In further analyses, Dai and colleagues found higher in-hospital mortality among patients with versus without paraplegia (22.4% vs 16.8% after propensity matching; P < 0.001). The lowest mortality was seen among patients who received PCI (1.7%), while CABG was associated with mortality rates almost on par with the medical therapy/no diagnostic cath group (22.2% and 24.6%, respectively). Not surprisingly, hospital costs were also significantly higher among paraplegic patients treated with CABG compared with those treated with PCI (mean, $231,323 vs $144,449).

“From this data, it’s pretty clear that PCI is very safe,” Dai told TCTMD. “The patients who went for PCI have the same outcomes as able-bodied patients.”

It’s not possible to tell from the retrospective administrative data how many patients may have been eligible but turned down treatment, he added. “If those patients are eligible, we should be a little more aggressive, since this is a treatment that’s known to be of benefit. And if we now find that paraplegics are not being offered cath and PCI, then we are undertreating them.”

Many of these paraplegic patients are presenting with very advanced multivessel disease but without typical symptoms, in large part because of inactivity, Dai observed. Quite often, he told TCTMD, MI and multivessel disease are being picked up when paraplegic patients are being worked up for other surgeries and procedures, or monitored in their wake, and not because of chest pain.

Following Dai’s presentation, session moderator Mohamed Effat, MD (University of Cincinnati, Mason, OH), pointed out that most interventional cardiologists would already have presumed that PCI would be the best approach. As such, he asked, what does this review add?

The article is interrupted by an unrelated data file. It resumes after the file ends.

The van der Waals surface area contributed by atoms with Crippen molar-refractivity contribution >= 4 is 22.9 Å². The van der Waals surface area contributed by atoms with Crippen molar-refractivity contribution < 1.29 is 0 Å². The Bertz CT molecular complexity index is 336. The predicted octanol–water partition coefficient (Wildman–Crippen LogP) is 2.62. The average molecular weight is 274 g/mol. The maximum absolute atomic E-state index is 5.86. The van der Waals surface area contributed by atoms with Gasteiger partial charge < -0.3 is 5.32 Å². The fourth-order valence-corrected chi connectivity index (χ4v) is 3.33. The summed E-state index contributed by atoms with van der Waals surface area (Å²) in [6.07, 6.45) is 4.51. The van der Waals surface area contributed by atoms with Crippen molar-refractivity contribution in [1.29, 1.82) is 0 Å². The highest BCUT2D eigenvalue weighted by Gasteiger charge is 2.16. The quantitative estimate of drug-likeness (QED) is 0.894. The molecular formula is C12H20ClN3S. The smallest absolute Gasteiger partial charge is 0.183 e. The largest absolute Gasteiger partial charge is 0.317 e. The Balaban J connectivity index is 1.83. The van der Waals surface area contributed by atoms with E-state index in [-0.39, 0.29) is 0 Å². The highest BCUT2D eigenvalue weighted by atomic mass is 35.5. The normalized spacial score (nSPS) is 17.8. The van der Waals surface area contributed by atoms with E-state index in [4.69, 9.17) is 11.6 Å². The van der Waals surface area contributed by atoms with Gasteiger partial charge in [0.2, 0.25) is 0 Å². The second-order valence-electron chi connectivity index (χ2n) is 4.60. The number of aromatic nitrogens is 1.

“First, I would say we now have a study showing CABG is not really a good idea, which all of us interventional cardiologists would probably agree,” Dai replied. “But surgeons have different views on multivessel disease, even in paraplegia, and they’re very strongly [pushing] to take these patients to the OR.”

Data from this series would strongly favor PCI over CABG when revascularization is an option, he continued. What’s more, Dai said, “there’s no difference in safety and outcomes between able-bodied and paraplegic patients, so I think we can be a little more aggressive about cathing these patients.”

To TCTMD, Effat called the series “interesting and important.”

At the University of Cincinnati Medical Center, we occasionally see patients with hemiplegia and paraplegia presenting with AMI; our practice has been to provide PCI unless prohibited by clear contraindications—similar to nonparaplegic cases,” Effat told TCTMD in an email. “However, due to a variety of concerns, some cardiologists may be hesitant to aggressively proceed with PCI in the paraplegic patient, but this case highlights the value of pursuing this approach, versus being conservative.”

Shelley Wood is Managing Editor of TCTMD and the Editorial Director at CRF. She did her undergraduate degree at McGill…

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  • Dai, X. Acute myocardial infarction in patients with paraplegia: percutaneous coronary intervention or coronary artery bypass grafting? Presented at: CRT 2018. March 4, 2018. Washington, DC.

  • Dai reports no relevant conflicts of interest.